6

Anne Kelly 12.06.09 at 10:28 pm

I knew Anni with Brian as he was my husband Paul Kelly’s friend and colleague. She was a loyal supporter of our family and we shared meals together in New York, Rome, Chicago and London. Our children remember lots of laughter and being taken seriously – intelligent and interesting discussion. Anni loved craft and fashion and we went to Origin- the London Craft Fair, together. She also loved cats and really enjoyed hearing about ours. We can’t quite believe she is no longer there, around the corner. We spent Christmas with her when Brian was in hospital and will toast her this year.

7

Alan Swerdlow 12.08.09 at 8:50 pm

Anni was born in Liverpool on 30 May 1950 – she would have been 60 next summer.

My partner Jeremy and I knew Anni’s parents well. Fred and Edna Hesketh, were a delightful modest couple who were so proud of all she achieved. Anni took after both in different ways. Edna was a lovely elegant person full of fun and with a sense of loyalty which she passed on to her daughter. Fred was a quiet and dignified man, a thorough worker, whose ethics and sense of duty Anni inherited.

She and I met in 1972. She was editing the staff magazine for the department store that was to become a branch of John Lewis. We were introduced by a curate at Liverpool parish church. The church saw the staff of city centre stores as their parishioners. We got on immediately and shared a similar absurd sense of humour and an interest in so many things – theatre and food always being main topics of conversation.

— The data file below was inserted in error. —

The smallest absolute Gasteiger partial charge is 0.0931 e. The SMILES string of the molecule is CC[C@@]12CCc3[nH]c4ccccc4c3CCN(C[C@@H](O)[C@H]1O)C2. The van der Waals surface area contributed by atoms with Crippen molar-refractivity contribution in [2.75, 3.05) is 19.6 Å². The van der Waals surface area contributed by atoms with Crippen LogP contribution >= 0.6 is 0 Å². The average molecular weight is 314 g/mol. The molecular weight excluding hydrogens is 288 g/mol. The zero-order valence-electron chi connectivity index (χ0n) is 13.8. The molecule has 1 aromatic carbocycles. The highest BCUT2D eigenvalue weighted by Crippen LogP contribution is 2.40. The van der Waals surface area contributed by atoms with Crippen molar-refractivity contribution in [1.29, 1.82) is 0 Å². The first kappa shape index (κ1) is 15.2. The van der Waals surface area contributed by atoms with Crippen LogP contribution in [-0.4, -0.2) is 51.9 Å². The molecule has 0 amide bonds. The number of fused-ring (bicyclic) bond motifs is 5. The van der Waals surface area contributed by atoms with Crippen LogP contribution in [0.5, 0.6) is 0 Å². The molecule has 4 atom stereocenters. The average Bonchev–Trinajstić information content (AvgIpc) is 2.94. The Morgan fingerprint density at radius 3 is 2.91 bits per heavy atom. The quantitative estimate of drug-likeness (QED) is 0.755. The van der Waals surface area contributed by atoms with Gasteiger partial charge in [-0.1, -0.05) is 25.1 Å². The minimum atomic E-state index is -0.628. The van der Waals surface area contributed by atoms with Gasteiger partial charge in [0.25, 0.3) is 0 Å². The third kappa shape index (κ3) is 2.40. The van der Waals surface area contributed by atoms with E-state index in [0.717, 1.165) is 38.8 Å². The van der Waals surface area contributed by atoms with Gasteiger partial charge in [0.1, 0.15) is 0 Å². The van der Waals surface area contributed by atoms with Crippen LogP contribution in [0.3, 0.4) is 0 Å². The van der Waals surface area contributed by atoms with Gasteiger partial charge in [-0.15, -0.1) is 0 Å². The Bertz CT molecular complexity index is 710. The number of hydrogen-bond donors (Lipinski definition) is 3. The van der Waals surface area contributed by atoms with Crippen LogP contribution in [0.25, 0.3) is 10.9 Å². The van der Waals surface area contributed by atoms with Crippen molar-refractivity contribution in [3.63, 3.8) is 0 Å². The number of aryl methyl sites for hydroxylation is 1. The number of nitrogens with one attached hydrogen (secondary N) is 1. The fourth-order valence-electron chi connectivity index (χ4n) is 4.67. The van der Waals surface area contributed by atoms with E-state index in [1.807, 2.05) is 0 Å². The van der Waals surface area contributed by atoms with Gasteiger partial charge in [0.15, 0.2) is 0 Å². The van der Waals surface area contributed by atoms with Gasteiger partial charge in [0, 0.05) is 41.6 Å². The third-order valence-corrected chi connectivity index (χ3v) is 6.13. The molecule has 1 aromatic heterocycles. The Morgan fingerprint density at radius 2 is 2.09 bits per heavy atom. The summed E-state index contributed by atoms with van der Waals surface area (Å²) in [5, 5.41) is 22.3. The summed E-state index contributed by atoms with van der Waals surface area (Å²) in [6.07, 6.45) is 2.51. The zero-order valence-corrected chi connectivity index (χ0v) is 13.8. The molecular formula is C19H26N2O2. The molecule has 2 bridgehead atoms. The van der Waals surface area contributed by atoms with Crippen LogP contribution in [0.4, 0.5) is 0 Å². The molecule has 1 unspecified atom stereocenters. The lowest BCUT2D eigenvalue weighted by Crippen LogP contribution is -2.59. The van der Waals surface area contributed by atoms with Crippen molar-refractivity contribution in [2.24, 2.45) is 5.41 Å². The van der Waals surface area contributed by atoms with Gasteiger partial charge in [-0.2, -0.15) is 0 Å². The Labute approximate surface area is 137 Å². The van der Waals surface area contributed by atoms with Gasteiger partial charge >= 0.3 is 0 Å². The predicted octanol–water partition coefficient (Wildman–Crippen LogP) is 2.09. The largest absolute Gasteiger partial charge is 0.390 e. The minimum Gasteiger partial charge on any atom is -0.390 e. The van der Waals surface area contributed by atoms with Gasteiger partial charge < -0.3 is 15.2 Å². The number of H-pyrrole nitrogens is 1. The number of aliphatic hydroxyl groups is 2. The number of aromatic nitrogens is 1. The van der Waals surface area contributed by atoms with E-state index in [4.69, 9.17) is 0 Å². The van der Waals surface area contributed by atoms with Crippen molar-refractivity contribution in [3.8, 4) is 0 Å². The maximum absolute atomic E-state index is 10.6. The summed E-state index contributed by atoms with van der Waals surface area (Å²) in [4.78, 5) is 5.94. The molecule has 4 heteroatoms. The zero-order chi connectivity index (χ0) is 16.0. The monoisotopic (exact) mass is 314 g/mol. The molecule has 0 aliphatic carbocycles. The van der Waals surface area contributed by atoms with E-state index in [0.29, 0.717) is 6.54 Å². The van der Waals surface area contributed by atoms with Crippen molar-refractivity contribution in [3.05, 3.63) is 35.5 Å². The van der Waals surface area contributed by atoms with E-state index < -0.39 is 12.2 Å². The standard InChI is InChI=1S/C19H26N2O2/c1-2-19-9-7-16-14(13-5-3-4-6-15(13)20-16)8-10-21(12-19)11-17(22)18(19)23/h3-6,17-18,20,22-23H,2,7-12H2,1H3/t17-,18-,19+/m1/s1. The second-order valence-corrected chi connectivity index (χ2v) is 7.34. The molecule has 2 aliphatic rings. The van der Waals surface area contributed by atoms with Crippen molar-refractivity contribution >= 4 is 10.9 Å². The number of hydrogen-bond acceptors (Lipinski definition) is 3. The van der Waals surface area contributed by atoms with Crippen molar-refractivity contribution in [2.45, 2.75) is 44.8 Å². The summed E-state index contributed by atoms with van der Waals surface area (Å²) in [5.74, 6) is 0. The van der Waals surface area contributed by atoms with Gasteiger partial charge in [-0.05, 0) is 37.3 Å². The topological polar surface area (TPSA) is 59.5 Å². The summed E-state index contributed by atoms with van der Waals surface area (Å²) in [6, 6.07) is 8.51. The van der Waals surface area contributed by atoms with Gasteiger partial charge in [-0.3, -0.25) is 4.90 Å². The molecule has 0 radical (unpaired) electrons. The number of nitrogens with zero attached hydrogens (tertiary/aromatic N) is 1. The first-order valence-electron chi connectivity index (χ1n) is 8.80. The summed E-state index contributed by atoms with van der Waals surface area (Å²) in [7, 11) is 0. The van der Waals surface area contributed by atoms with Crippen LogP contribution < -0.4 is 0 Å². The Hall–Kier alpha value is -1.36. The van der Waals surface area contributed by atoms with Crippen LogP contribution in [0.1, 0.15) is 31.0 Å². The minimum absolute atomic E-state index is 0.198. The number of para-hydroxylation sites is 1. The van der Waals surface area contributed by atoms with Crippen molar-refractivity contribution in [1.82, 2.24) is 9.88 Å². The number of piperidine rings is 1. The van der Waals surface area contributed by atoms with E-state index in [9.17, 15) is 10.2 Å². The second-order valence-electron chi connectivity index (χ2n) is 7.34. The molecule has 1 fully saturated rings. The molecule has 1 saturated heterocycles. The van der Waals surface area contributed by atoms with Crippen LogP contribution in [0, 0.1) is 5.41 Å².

Around this time I was establishing a gay telephone befriending service for Merseyside. We started to receive calls from lesbians wanting to speak to another woman. I did not then know any gay women and Anni offered to provide a female voice on duty every Thursday – no one could be less likely in such a role – but she never failed to offer reassurance and wise counsel, and to be totally unshockable.

We continued to see a great deal of Anni over the years of her first two marriages, a move from Liverpool to Manchester, and later to London and the third and wonderful marriage to her beloved Brian. She thrived and enjoyed the company of Brian’s colleagues and typed up and edited his books with her considerable natural skill with words.

When Brian was a Professor at Columbia in New York, I spent several days with them – visits to the Metropolitan Museum and some delicious meals in and out.

Brian passed away earlier this year after the devastating illness through which Anni cared for him with such devotion and an ever deepening love. She missed his companionship so much.

The last time we met was on 25 November at the National Theatre between performances of Alan Bennett’s new play. In our phone call next day Anni gave a really thoughtful analysis of the play.

I already miss our regular phone calls and news of plays and films – and the regular recipes we discussed and exchanged.